Posted tagged ‘escapist fare’

On the Dark Side of Eclipse – What To Do When the Escapist Mind Candy Just Doesn’t Taste Sweet?

July 1, 2010

Feeling footloose and a bit depressed tonight, the night after seeing Twilight Saga Eclipse. Such a very unsatisfying dose of Pattinson!  (It occurs to me that perhaps there is no such thing as a satisfying dose of Pattinson.)  But really, in this last movie, he is not so much the vampire as the “Man”, not as in THE man, or macho man, or, even delectable or  wonderful man, but as in guard guy, grim reaper, stern authority figure, nay-sayer.  (On top of that, he always seems to have a head-ache.)

One thing that the overly-stressed do not need more of is the Man.  With a head-ache.

It’s especially unfortunate because one quality Pattinson seems to genuinely emanate in real life is a fairly generous self-deprecating sense of humor.  But there’s very little humor allowed him here.  A touch of snideness maybe.  No generosity.

In the meantime, Lautner—ugh.  (Sorry, Team Jacob.)  He seems like a friend of your son’s or brother’s who comes in and cleans out the fridge.  (Through consumption not Ajax.)   When I see him I just think about having to wash someone’s gym clothes.  I’m sure he’s a sweet person–he comes across as a sweet enough person–but talk about luck.

What makes some people successful and others not?  Being in the right time and place?  The ability to bulk up?  (I hope not.)

In any case, I’ve just about given up on Twilight franchise for secret (or not so secret) escapism.  This, I’m afraid, puts me at a bit of a loss on the pop culture/vampire or other superish male/female hero front.   Especially since I haven’t been able to make myself watch a single full True Blood episode; I don’t think I could stomach one of the Steig Larrson films; and I somehow doubt that Horatio Hornblower is going to catch on.

What to do when the mind candy just isn’t very sweet?  Will I have to write my own?   (It just might be easier to bulk up.)

Blocking Writer’s Block – When Escapism Hits (Hard)

December 3, 2009

Sometimes the mind needs candy.  It just can’t bear to chew over ideas of substance; it’s too tired to wrestle with gristly debates; it doesn’t want to pick nuance from its teeth.

No sirree, what it wants are donuts.  (It’s not even up to “doughnuts”.)  And it wants them all night long.

Who knows what makes the mind revert to pablum?

(Actually, I think it’s stress, a rebellion from pressure, an internal decision not to bullied by one’s own sense of responsibility.)

During such periods, some minds, usually of the male persuasion, will watch sports  or play video games; some females will watch several seasons in one sitting of Grey’s Anatomy, even though they well understand that both McDreamy and McSteamy are McStupid, and that Meredith Grey would be more properly named “MiMi Beige.”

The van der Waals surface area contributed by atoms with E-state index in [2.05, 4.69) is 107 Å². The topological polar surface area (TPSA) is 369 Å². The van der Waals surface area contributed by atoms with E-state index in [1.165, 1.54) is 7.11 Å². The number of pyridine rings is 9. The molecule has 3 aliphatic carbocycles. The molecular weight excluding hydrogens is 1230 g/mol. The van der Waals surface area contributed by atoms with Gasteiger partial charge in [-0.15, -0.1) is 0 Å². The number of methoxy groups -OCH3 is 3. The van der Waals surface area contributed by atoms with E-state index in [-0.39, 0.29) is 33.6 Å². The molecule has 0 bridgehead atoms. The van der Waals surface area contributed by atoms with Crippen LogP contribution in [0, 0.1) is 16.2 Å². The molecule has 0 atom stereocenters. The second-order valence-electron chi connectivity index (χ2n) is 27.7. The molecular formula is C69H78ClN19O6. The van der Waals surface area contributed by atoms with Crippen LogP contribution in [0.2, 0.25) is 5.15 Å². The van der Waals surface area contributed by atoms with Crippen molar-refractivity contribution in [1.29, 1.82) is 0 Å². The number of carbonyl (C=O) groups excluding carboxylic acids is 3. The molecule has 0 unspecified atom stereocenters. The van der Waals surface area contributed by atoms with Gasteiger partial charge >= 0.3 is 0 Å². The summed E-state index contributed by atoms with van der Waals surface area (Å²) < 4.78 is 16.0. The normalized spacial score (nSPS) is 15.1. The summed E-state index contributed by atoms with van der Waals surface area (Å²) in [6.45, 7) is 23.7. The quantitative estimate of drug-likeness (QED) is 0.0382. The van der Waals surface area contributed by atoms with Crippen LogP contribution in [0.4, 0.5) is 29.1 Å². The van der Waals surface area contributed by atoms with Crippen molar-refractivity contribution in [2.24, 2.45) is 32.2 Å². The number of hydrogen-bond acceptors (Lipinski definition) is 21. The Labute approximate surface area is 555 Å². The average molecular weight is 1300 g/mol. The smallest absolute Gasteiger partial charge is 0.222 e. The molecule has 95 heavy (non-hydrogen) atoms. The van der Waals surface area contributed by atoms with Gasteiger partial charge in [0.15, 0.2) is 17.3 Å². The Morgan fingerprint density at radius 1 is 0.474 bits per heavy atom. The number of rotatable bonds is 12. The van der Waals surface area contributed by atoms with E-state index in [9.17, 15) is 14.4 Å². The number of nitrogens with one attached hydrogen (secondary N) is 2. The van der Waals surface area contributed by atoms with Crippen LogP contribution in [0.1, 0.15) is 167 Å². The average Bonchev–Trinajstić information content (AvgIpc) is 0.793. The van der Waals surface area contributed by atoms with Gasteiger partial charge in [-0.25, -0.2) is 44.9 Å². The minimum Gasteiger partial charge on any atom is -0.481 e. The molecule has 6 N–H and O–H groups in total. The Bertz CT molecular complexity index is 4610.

In my case, the reversion is to puerile, but somehow, entertaining books.  (And, of course, a certain new movie star whose name is only known to regular followers of this blog.)

I’m not quite sure what to advise when times like this arise.  I guess the most important question is—are you getting your work done?  By work, I mean your day job, your school work, your obligations to family, friends, dog, your toothbrushing and hairwashing, your eating and some minimum amount of sleep.  Hopefully, most of us can put down the mind’s donutty distraction for the hours it takes to perform the tasks that keep us in the daily life business.

But what about that creative work that we think of as a second career (or a true vocation)?

Unfortunately, it can be very hard for creative work to serve as a significant block to a donutty mindset, especially if you are not getting either money or acknowledgement for the creative work.

Luckily, the mind has some natural defenses:

  1. Boredom.  Most escapist fare does not, per se, hold an overwhelming amount of food for thought.
  2. Pride.  An OC (obsessive-compulsive) attraction to escapist fare can become really embarrassing.    It’s true that innocuous plastic book covers, and a Kindle can go a long way towards mitigating that embarrassment.  Still, when you mother keeps telling you how much she’s enjoying Cormac McCarthy while you are obsessively reading Charlaine Harris (author of The Sookie Stackhouse novels, the basis for the series, True Blood), it gets a bit much.
  3. Duty.  Trees.

While you are waiting for boredom, pride, and duty to kick in, here’s another trick:    try to find something useful in your mind candy.  Look at it from a “maker’s” point of view.  If you are interested in writing, read the dumb books with an eye for their plotting, their narrative structure, their momentum, their sex scenes (!)   (Yes, it’s all a bit of an excuse, but there can be some valuable lessons there.)

Finally try to just enjoy yourself a bit.    Be giddy, stay up late, read while you walk to and from the subway.   More importantly, get some much-needed confidence.     And don’t worry too much.   If you are truly interested in doing creative work, the angst will be back soon enough.